This review was originally published at DAMES Of PA.
Pittsburgh’s Pete Bush got his start playing guitar in a hard rock band in the late 1990′s before making the radical transformation to stand-up bass in a “jazz-sex-pop” band called Salena Catalina. He next moved up to frontman when he formed Pete Bush & the Hoi Polloi, a jazz/fusion trio with whom Bush provides vocals, guitars, and various other instrumentation. Idaho was released by the group last May and adds some nice sonic additions to the base live sound. This sound is an unsual blend of jazz, rock, blues, rockabilly, and even a hint of punk. Finding a specific genre in which to market their sound has been a struggle for the band from the beginning.
Along with bassist Jesse Prentiss and drummer Christian Catone, Bush recorded the sonically adventurous Idaho in a studio owned by Jawbox’s lead singer J. Robbins in Baltimore, MD.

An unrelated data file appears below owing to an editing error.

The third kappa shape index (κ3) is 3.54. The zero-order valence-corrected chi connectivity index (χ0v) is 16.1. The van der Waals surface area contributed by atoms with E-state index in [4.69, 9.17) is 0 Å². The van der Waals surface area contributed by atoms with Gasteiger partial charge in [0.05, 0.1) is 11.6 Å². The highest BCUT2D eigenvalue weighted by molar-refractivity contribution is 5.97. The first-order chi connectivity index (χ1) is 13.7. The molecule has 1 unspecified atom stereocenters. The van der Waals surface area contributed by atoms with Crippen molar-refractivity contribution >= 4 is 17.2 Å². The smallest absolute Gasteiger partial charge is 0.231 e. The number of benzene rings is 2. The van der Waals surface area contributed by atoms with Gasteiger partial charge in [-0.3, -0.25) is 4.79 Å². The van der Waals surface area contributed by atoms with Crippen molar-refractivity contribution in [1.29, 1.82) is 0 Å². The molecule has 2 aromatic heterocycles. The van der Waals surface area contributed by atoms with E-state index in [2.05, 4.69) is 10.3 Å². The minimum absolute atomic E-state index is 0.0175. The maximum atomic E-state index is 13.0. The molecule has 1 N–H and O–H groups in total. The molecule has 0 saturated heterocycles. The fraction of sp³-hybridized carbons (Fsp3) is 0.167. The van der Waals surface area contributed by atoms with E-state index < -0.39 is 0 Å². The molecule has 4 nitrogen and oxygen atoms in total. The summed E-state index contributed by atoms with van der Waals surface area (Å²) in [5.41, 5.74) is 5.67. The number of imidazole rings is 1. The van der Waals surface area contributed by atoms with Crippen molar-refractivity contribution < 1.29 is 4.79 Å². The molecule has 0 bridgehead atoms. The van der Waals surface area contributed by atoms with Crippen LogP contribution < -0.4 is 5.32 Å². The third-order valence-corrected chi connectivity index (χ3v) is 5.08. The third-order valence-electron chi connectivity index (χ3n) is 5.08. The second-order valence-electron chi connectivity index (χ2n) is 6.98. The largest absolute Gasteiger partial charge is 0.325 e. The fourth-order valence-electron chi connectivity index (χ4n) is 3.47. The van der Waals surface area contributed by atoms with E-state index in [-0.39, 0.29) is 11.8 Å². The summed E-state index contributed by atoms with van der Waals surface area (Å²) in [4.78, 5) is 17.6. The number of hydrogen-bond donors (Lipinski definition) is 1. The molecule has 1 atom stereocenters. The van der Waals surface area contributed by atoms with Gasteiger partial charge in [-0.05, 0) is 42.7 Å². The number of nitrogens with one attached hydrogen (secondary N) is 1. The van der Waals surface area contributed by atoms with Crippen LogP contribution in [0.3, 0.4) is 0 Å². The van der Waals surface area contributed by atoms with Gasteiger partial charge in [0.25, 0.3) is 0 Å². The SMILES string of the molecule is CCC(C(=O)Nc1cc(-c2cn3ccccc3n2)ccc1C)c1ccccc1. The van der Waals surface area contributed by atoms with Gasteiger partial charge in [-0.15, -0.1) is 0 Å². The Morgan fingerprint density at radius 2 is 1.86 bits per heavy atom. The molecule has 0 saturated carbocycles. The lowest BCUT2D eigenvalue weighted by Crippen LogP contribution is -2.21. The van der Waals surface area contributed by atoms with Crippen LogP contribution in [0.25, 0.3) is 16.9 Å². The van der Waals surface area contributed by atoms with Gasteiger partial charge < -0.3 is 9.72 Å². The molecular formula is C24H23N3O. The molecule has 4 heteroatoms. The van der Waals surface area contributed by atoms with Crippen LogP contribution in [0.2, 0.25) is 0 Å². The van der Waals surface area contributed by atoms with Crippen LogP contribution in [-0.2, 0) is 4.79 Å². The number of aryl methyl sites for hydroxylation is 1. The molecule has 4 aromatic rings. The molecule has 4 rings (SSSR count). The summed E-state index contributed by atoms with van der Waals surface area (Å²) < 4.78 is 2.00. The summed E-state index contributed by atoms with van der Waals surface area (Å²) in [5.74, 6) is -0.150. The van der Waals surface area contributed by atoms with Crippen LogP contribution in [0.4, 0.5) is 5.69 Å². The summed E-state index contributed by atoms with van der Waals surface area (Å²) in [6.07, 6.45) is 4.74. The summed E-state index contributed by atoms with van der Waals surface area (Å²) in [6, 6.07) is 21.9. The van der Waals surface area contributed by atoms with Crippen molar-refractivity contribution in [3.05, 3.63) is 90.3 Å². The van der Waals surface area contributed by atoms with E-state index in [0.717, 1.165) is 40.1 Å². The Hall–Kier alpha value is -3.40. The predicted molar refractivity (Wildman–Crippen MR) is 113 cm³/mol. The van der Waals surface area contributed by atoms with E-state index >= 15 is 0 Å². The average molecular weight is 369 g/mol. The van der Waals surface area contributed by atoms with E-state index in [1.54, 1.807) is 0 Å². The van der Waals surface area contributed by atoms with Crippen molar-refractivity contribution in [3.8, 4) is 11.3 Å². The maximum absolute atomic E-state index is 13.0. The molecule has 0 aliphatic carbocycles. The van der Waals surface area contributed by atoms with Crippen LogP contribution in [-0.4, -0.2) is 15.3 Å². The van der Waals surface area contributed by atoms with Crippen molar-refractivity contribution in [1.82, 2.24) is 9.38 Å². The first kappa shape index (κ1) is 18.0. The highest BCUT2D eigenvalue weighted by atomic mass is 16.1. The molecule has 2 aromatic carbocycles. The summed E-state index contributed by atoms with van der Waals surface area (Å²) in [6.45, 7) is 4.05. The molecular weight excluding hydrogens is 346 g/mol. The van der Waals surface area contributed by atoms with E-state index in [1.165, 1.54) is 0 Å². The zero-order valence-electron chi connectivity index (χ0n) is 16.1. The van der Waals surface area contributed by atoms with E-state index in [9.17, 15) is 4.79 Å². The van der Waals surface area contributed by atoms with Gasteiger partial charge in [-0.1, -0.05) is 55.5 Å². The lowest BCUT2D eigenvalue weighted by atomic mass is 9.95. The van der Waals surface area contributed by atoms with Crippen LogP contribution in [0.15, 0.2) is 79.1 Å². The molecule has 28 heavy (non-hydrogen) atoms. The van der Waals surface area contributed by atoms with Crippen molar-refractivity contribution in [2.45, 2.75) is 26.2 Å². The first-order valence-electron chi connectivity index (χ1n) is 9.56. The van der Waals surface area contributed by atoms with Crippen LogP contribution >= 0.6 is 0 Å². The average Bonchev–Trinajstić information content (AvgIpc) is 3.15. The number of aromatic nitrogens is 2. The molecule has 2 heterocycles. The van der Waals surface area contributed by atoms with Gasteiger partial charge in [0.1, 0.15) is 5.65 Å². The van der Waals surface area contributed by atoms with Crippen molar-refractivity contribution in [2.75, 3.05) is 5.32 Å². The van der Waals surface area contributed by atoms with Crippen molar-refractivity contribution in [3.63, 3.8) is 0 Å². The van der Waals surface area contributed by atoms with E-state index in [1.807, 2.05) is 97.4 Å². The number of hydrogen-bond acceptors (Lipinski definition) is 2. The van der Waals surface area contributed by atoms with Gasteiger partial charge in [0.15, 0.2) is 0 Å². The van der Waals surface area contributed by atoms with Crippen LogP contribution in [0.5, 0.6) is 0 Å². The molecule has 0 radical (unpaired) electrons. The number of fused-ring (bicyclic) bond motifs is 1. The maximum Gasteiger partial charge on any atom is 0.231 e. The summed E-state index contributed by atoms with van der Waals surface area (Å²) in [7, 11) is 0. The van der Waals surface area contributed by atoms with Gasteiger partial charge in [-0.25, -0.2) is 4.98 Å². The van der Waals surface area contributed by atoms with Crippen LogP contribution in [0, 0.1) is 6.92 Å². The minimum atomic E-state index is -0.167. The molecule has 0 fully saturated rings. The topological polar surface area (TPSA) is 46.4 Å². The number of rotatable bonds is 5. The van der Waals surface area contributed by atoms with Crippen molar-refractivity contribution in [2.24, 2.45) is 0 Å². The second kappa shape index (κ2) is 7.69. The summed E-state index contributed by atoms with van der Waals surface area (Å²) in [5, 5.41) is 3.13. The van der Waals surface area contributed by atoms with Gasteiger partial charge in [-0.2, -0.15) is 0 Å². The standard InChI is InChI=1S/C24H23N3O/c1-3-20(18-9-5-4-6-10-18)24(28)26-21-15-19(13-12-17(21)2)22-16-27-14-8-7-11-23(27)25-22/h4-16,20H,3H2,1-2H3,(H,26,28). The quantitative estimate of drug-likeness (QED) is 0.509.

The 8-song album leaves no moment wasted for filler or throwaway tracks. The opener “Ceiling Mirror” starts the album off perfectly as a fusion of all the group’s styles, arranged masterfully for maximum effect of the rock parts. It gives the listener an immediate display of the range of styles present on the album. Other highlights of the album include the croning jazz ballad “Montebean”, the pleasant closing title song “Idaho”, and a couple of strongly Latin-influenced numbers, “Sacramemento” and “How Apropoe”, the latter of which is built on a choppy, electric guitar riff.
Even with the release of the album the band still looks forward to their live performances to express their passion for music. Still, Idaho simultaneously captures the rhythmic flow of a well produced studio album while maintaining a sense of spontaneous improvisation usually reserved for the live performance.